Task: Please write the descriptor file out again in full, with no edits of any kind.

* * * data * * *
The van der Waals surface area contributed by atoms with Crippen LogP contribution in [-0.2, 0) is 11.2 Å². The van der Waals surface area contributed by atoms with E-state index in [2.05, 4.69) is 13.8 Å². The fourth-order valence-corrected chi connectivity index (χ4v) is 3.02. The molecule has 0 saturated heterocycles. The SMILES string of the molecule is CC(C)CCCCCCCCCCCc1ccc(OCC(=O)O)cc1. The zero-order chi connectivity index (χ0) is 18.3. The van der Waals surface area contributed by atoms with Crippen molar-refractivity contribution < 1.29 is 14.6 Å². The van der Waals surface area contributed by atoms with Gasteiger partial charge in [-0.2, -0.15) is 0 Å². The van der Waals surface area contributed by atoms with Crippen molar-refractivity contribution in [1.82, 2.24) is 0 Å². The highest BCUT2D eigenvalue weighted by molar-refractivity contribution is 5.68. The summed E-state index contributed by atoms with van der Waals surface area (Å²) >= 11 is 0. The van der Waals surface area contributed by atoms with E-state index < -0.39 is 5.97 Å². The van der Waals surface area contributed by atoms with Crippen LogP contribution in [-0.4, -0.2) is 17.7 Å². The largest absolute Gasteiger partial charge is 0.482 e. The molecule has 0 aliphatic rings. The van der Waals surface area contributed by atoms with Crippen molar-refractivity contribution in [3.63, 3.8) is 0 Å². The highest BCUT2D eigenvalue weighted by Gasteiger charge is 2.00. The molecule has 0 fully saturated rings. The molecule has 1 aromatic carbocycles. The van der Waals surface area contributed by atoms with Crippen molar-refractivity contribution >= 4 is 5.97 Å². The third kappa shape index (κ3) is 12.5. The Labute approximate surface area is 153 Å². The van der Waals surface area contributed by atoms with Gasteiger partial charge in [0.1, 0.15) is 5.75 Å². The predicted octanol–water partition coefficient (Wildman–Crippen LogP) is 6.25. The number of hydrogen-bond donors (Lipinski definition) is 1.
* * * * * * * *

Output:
The van der Waals surface area contributed by atoms with Crippen LogP contribution in [-0.2, 0) is 11.2 Å². The van der Waals surface area contributed by atoms with E-state index in [2.05, 4.69) is 13.8 Å². The fourth-order valence-corrected chi connectivity index (χ4v) is 3.02. The molecule has 0 saturated heterocycles. The SMILES string of the molecule is CC(C)CCCCCCCCCCCc1ccc(OCC(=O)O)cc1. The zero-order chi connectivity index (χ0) is 18.3. The van der Waals surface area contributed by atoms with Crippen molar-refractivity contribution < 1.29 is 14.6 Å². The van der Waals surface area contributed by atoms with Gasteiger partial charge in [-0.2, -0.15) is 0 Å². The van der Waals surface area contributed by atoms with Crippen molar-refractivity contribution in [1.82, 2.24) is 0 Å². The highest BCUT2D eigenvalue weighted by molar-refractivity contribution is 5.68. The summed E-state index contributed by atoms with van der Waals surface area (Å²) >= 11 is 0. The van der Waals surface area contributed by atoms with E-state index < -0.39 is 5.97 Å². The van der Waals surface area contributed by atoms with Crippen LogP contribution in [-0.4, -0.2) is 17.7 Å². The largest absolute Gasteiger partial charge is 0.482 e. The molecule has 0 aliphatic rings. The van der Waals surface area contributed by atoms with Crippen molar-refractivity contribution in [3.63, 3.8) is 0 Å². The highest BCUT2D eigenvalue weighted by Gasteiger charge is 2.00. The molecule has 0 fully saturated rings. The molecule has 1 aromatic carbocycles. The van der Waals surface area contributed by atoms with Crippen molar-refractivity contribution >= 4 is 5.97 Å². The third kappa shape index (κ3) is 12.5. The Labute approximate surface area is 153 Å². The van der Waals surface area contributed by atoms with Gasteiger partial charge in [0.1, 0.15) is 5.75 Å². The predicted octanol–water partition coefficient (Wildman–Crippen LogP) is 6.25. The number of hydrogen-bond donors (Lipinski definition) is 1.